Buying a house can be part of the American dream. Making that home purchase, especially as a first time home buyer, makes you feel like you are a successful adult who can put down roots and make lifelong memories in your home.
But for many, the purchase price of a new home feels out of reach. The idea of saving thousands of dollars for a down payment feels out of reach, even impossible.
So, how do so many achieve homeownership? How do others come up with enough money to put down for a down payment on a home? You might even be wondering, do I even need a down payment to buy a house? If so, how much should I be putting down?
Read on to learn what you need to know about how much you need for a minimum down payment and what type of loan works your financial situation so you can work towards the ultimate goal of homeownership.
Do I have to be a first-time homebuyer for a low- or no-down-payment mortgage?
While the golden rule of homebuying is to put a 20% down payment on a house, there are a number of down payment options available for first-time homebuyers that can help with a low down payment.
1. FHA Loans:
An FHA loan is backed through the Federal Housing Administration. This government program allows mortgages without the full 20% down payment.
FHA loans can be obtained with as little as 3.5% as the down payment. This means that for a $200,000 house you would only need $7,000 down payment. This compares to putting 20% down and needing a $40,000 down payment.
FHA loans require a minimum credit score of 580. FHA loans do not require a perfect credit history. They do require borrowers to:
- Have a debt to income ratio less than 43%
- Mortgage Insurance Premium
- Proof of income
Any home being purchased with an FHA loan must also meet the property standards established by the U.S. Department of Housing and Urban Development.
2. VA Loans:
Veterans can also get VA loans to buy a home. These loans are backed by the U.S. Department of Veteran Affairs.
VA loans allow veterans to buy a house with 0% down. Other benefits of this loan program include a cap on the amount that can be charged for closing costs. Closing costs can be paid by the seller as part of the purchase agreement too. Veterans affairs loans can also restrict or prevent broker fees.
As a veteran, the requirement would be to pay a funding fee. This fee is a percentage of the loan that is paid to the U.S. Department of Veteran Affairs. The fee helps to offset the cost covered by the American taxpayer in doing these loans for veterans.
3. USDA Loans
The U.S. Department of Agriculture also offers a loan program for low-income home buyers. It allows low-income people who live in rural parts of the country to buy a home with 0% down.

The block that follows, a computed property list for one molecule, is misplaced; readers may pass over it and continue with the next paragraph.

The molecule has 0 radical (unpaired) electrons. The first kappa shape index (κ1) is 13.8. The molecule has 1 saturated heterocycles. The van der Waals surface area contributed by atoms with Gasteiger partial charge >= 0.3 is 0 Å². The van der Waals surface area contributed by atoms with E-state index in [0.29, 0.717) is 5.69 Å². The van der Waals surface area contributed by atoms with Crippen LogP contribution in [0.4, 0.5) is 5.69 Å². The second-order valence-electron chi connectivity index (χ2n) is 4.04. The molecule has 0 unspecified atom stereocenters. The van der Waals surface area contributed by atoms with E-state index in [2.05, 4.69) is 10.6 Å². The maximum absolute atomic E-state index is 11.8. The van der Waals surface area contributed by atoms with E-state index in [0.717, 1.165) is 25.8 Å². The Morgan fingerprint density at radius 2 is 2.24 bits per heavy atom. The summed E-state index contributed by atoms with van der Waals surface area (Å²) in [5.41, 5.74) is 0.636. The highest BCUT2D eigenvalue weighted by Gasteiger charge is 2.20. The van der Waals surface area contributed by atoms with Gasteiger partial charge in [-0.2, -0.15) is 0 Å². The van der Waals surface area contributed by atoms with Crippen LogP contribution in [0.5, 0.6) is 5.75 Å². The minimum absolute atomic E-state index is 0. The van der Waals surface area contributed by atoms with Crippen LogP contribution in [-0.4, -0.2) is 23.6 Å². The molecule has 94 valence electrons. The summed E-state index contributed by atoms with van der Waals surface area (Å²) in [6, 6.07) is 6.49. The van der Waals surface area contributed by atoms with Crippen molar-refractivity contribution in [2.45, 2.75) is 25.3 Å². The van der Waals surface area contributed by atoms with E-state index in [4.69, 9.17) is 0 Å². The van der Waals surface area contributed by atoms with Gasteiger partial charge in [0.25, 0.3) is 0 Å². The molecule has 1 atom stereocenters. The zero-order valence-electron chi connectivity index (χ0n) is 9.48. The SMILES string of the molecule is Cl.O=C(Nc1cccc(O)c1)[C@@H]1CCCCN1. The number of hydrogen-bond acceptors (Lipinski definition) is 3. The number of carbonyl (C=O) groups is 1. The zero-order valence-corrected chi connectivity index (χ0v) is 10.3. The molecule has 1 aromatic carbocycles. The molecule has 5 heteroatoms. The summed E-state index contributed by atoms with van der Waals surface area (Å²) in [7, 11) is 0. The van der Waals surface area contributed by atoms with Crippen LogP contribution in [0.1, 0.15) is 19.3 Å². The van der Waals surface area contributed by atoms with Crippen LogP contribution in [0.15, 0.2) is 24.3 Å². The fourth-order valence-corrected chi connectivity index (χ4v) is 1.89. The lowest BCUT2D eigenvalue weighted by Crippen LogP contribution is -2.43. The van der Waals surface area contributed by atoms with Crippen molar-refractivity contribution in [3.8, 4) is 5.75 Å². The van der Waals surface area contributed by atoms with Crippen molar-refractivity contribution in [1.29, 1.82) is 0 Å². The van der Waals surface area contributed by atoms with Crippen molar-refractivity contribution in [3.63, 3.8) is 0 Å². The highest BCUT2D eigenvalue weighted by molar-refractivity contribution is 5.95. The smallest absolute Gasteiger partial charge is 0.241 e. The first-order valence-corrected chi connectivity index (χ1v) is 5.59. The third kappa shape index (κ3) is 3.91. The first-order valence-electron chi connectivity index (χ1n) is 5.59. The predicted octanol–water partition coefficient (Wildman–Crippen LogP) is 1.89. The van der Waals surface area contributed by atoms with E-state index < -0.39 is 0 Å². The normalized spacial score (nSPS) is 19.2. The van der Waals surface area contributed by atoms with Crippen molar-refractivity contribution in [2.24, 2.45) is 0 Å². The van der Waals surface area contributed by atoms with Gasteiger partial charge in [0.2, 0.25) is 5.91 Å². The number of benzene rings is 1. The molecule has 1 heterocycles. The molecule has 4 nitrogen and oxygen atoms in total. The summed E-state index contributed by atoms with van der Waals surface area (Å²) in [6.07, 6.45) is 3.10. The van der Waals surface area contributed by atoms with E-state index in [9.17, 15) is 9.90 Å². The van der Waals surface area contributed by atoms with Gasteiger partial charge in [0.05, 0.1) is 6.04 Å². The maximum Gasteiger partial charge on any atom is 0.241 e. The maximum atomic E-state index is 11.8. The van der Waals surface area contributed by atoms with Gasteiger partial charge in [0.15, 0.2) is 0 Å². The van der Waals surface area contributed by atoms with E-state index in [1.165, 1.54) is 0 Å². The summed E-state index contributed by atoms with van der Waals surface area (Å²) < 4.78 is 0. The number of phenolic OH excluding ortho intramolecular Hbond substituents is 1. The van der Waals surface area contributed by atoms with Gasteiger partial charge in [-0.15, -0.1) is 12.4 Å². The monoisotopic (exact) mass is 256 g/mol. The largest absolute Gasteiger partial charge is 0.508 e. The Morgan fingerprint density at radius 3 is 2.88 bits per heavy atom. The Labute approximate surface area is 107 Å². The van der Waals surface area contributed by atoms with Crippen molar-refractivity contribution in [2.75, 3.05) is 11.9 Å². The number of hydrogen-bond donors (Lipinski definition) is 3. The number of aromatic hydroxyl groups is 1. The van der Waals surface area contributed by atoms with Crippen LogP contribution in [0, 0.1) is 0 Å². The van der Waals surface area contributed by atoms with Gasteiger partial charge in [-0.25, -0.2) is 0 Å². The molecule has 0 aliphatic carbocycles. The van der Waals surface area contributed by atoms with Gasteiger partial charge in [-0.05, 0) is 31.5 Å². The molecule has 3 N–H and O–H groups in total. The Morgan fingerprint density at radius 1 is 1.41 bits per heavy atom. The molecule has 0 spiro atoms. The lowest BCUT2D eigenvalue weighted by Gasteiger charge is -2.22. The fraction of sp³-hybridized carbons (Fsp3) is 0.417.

While the USDA loans don’t require the buyer to have any down payment, the property must meet the eligibility standards they have established.
4. Conventional Loans
There are several low down payment conventional mortgage options available through Fannie Mae and Freddie Mac. These conventional mortgages allow buyers to get a mortgage with as little as 5% down. The borrower must have good credit to be eligible for a loan with such a small down payment.
There are also some programs through Fannie Mae and Freddie Mac to get mortgages if they don’t have a credit history. They need to meet certain loan-to-value ratio guidelines.
So What About the 20% Rule?
Many other conventional loans through traditional lenders like banks or credit unions will require a higher down payment requirements, often following the 20% rule. Having said that, there are some real advantages to waiting to get 20% for a down payment. Homebuyers with 20% will:
- Have lower interest rates that are often better with more money down
- Pay less for the home because a smaller amount is being financed
- Be more competitive to get the house you want if the market is competitive
- Have more equity with the house from the beginning
- Have a lower monthly mortgage payment
You can also avoid paying private mortgage insurance or PMI. PMI is the insurance lenders require that you will pay off the loan when you have put down a smaller amount than 20%. The PMI can be a costly addition to the monthly mortgage payment.
As a potential homebuyer, you have to weigh out the time it might take to save a larger down payment compared to a loan that allows a smaller one. Consider you may also pay a higher interest rate if you put down less money for the home purchase.
Remember to also factor in closing costs. This will add to the amount of money you will need upfront unless your lender allows you to roll the closing costs into the loan.
Money to Put Down on Buying a House
Buying a house is a big financial commitment. Doing it in a prepared and organized way can help to ensure the possibility of successful homeownership.
If you are hoping to buy a house in the future, start to plan and save for how much you will need to put down on the home as part of the mortgage.
Check out our mortgage tools like a mortgage calculator and mortgage comparison tool to find the best mortgage for you and your circumstances.